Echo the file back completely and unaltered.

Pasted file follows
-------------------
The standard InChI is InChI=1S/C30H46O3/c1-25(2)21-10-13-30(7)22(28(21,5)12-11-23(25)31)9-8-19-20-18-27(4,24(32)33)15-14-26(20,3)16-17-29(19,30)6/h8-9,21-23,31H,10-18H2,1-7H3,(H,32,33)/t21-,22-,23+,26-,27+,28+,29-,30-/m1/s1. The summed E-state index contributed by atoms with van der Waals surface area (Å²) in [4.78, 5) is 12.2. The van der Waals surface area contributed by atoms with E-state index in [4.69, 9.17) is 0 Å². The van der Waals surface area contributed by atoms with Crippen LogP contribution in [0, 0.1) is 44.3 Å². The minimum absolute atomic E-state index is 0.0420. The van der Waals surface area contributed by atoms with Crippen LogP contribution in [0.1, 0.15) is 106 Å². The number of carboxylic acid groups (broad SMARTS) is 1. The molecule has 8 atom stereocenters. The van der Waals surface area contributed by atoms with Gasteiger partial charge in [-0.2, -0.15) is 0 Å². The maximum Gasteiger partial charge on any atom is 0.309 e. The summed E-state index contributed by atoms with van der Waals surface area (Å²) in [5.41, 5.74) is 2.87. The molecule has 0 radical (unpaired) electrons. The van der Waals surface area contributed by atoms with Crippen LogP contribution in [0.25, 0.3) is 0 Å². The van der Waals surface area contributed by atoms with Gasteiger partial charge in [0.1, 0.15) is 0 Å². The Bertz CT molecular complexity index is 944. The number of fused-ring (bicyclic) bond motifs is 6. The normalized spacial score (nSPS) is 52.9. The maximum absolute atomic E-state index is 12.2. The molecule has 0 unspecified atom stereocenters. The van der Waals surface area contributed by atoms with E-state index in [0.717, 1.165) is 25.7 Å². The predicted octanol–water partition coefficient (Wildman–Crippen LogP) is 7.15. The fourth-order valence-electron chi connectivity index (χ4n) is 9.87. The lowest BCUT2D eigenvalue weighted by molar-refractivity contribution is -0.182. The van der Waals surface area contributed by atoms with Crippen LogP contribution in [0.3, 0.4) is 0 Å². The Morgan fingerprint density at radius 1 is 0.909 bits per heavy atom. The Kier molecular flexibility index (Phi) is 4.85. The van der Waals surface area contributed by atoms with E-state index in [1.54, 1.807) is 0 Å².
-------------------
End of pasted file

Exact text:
The standard InChI is InChI=1S/C30H46O3/c1-25(2)21-10-13-30(7)22(28(21,5)12-11-23(25)31)9-8-19-20-18-27(4,24(32)33)15-14-26(20,3)16-17-29(19,30)6/h8-9,21-23,31H,10-18H2,1-7H3,(H,32,33)/t21-,22-,23+,26-,27+,28+,29-,30-/m1/s1. The summed E-state index contributed by atoms with van der Waals surface area (Å²) in [4.78, 5) is 12.2. The van der Waals surface area contributed by atoms with E-state index in [4.69, 9.17) is 0 Å². The van der Waals surface area contributed by atoms with Crippen LogP contribution in [0, 0.1) is 44.3 Å². The minimum absolute atomic E-state index is 0.0420. The van der Waals surface area contributed by atoms with Crippen LogP contribution in [0.1, 0.15) is 106 Å². The number of carboxylic acid groups (broad SMARTS) is 1. The molecule has 8 atom stereocenters. The van der Waals surface area contributed by atoms with Gasteiger partial charge in [-0.2, -0.15) is 0 Å². The maximum Gasteiger partial charge on any atom is 0.309 e. The summed E-state index contributed by atoms with van der Waals surface area (Å²) in [5.41, 5.74) is 2.87. The molecule has 0 radical (unpaired) electrons. The van der Waals surface area contributed by atoms with Crippen LogP contribution in [0.25, 0.3) is 0 Å². The van der Waals surface area contributed by atoms with Gasteiger partial charge in [0.1, 0.15) is 0 Å². The Bertz CT molecular complexity index is 944. The number of fused-ring (bicyclic) bond motifs is 6. The normalized spacial score (nSPS) is 52.9. The maximum absolute atomic E-state index is 12.2. The molecule has 0 unspecified atom stereocenters. The van der Waals surface area contributed by atoms with E-state index in [0.717, 1.165) is 25.7 Å². The predicted octanol–water partition coefficient (Wildman–Crippen LogP) is 7.15. The fourth-order valence-electron chi connectivity index (χ4n) is 9.87. The lowest BCUT2D eigenvalue weighted by molar-refractivity contribution is -0.182. The van der Waals surface area contributed by atoms with Crippen LogP contribution in [0.3, 0.4) is 0 Å². The Morgan fingerprint density at radius 1 is 0.909 bits per heavy atom. The Kier molecular flexibility index (Phi) is 4.85. The van der Waals surface area contributed by atoms with E-state index in [1.54, 1.807) is 0 Å².